Sir Thomas Alfred Hiley with Queen Elizabeth II, Brisbane Cricket Ground, 1963, John Oxley Library, State Library of Queensland, Neg: 108970

Also arranged as part of this tour, was a flight to Coolangatta so the royals could attend a Surf Carnival at the Gold Coast. HRH Queen Elizabeth II is the Patron of the Royal Life Saving Society UK.

Gold Coast City Libraries Local Studies published an interesting detail about the event in the library’s Gold Coast Stories series titled Queen Elizabeth Park:

Queen Elizabeth II arrives on an official visit at Coolangatta Airport, Queensland, 7 March, 1963. Photographer Bill Stafford. Image ID LS-LSP-CD 309-IMG0017. Courtesy of Gold Coast Libraries. For all other uses contact Gold Coast Libraries. https://www.goldcoast.qld.gov.au/libraries/Home

In the photograph above, taken by Mr Bill Stafford, Mrs Richter, wife of Local Government Minister, Harold Richter is being presented to Queen Elizabeth II.

In another entry, Gold Coast Libraries published an interesting detail about the event in Gold Coast Stories titled Queen Elizabeth Park:  

“The arrival of Her Majesty Queen Elizabeth and the Duke of Edinburgh on a rainy day on 7 March 1963 created much excitement amongst Gold Coast residents of all ages. A Royal Surf Carnival was held on Coolangatta beach for the entertainment of their majesties. Queensland Premier Sir Francis Nicklin welcomed the couple on arrival at a covered pavilion which was constructed in the vicinity of the Coolangatta Surf Life Saving Club. Jack Winders, Queensland Surf Life Saving Association president and former Coolangatta Town Council Mayor, and Mrs Winders, former lady Mayoress and Alderman, were the Royal couple’s host and hostess for the day. Queen Elizabeth and the Duke of Edinburgh viewed a spectacular march past of over 500 men from clubs ranging from Cairns down to Yamba and were said to have enjoyed the subsequent surf carnival so much they overstayed their schedule by 20 minutes.”

‘Queen Elizabeth Park’, an essay published in Gold Coast Stories, Courtesy of Gold Coast City Libraries Local Studies.

A selection of images by local photographers highlighted the conditions on the day and the genuine interest by the public to catch a glimpse of the royals and the competitors who travelled great distances to be part of the event.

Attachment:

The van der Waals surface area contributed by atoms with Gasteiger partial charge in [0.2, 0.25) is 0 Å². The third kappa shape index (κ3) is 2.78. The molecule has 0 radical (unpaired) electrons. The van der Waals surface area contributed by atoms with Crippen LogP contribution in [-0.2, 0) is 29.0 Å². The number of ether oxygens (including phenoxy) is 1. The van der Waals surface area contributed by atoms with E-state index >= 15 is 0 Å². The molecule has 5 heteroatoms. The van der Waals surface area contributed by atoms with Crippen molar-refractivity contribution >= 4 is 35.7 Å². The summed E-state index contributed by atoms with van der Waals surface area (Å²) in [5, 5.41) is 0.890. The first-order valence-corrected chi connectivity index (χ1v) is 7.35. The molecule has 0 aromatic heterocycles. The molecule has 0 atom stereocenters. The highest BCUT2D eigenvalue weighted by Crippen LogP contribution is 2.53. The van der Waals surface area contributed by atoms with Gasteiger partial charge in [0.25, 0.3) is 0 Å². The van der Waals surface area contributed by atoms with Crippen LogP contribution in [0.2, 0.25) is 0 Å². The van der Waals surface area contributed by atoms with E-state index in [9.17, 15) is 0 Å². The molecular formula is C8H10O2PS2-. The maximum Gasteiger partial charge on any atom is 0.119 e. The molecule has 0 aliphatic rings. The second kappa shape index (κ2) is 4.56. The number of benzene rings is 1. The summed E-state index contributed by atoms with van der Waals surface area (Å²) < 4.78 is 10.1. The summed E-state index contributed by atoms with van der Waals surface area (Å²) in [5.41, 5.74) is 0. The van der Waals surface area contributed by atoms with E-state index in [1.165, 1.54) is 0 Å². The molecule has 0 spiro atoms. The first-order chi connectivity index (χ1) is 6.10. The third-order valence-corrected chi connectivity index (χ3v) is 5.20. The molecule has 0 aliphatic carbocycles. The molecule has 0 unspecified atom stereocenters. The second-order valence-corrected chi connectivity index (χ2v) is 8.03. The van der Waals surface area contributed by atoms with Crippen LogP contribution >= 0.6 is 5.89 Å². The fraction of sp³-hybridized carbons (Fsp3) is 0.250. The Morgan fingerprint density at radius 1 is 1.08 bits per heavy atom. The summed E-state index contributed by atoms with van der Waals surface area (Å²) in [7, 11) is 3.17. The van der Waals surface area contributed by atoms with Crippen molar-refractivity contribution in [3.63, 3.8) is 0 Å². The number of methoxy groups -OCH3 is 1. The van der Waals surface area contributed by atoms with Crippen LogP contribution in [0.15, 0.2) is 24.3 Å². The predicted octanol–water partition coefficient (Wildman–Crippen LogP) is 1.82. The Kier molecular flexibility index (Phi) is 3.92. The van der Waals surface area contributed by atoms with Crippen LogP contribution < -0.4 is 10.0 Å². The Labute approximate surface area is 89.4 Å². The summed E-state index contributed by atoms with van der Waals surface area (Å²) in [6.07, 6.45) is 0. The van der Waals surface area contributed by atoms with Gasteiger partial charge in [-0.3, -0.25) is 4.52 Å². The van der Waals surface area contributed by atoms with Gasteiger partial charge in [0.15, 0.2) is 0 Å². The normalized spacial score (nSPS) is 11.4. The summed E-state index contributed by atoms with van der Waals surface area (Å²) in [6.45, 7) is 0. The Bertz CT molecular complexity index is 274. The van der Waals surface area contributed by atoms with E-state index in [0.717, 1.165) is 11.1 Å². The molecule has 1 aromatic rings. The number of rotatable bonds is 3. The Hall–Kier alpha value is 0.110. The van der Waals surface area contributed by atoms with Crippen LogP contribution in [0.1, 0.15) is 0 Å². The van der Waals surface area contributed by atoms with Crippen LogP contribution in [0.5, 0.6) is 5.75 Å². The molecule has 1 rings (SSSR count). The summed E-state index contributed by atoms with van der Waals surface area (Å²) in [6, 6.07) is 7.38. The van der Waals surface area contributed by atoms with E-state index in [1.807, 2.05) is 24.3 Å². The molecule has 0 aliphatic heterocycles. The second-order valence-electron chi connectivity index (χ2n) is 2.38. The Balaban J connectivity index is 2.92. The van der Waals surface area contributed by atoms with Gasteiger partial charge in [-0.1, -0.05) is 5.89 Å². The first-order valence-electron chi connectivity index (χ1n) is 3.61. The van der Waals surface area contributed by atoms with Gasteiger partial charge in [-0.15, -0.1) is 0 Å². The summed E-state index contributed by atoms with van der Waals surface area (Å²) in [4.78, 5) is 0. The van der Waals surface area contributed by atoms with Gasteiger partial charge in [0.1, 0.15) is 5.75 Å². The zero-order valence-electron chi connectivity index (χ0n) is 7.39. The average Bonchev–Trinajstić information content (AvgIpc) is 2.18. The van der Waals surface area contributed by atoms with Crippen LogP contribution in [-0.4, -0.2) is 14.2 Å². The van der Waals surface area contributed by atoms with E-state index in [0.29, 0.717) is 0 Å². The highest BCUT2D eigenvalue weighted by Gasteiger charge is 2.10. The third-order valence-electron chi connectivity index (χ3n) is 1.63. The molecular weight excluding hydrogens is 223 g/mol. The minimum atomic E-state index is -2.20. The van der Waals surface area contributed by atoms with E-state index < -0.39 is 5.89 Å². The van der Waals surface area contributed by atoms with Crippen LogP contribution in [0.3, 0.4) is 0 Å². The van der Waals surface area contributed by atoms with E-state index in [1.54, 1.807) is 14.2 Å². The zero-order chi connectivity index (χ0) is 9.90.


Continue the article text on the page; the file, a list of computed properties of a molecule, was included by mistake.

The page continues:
Council’s Public Works division constructed the platform and dais. Builder Bill Tokely of Palm Beach recalled large amounts of water pooling in the canopy above Her Majesty. Event organisers used a broom to drain the water away from her on the dais.

 In a more sophisticated version the National Film and Sound Archives (NFSA) digitised a 28 min documentary film, titled ‘The Queen Returns to Australia’ for the 1963 tour. In the film we are treated to a short colour sequence of Her Majesty Queen Elizabeth II and HRH Prince Philip attending the carnival on Queensland’s iconic Gold Coast (timed sequence 4:23) and the official opening of the Bulwer Island to Moonie pipeline (timed sequence 24:05) which took place the previous day.  

The Royal Pavilion for Her Majesty Queen Elizabeth II, Royal Surf Carnival, Coolangatta, Queensland, 7 March 1963. Photographer Ray Sharpe. ID LS-LSP-CD536-IMG0009. Courtesy of Gold Coast Libraries. https://www.goldcoast.qld.gov.au/libraries/Home

Read more blogs about HRH Queen Elizabeth II and her visits to Queensland

@slqld Flickr Commons   

British Pathe Film

Construction of the oil pipeline from Moonie to Bulwer Island at the mouth of the Brisbane River. The pipeline was closed officially in 2008 by Santos.

Anne Scheu, Collections Engagement, Queensland Memory, State Library of Queensland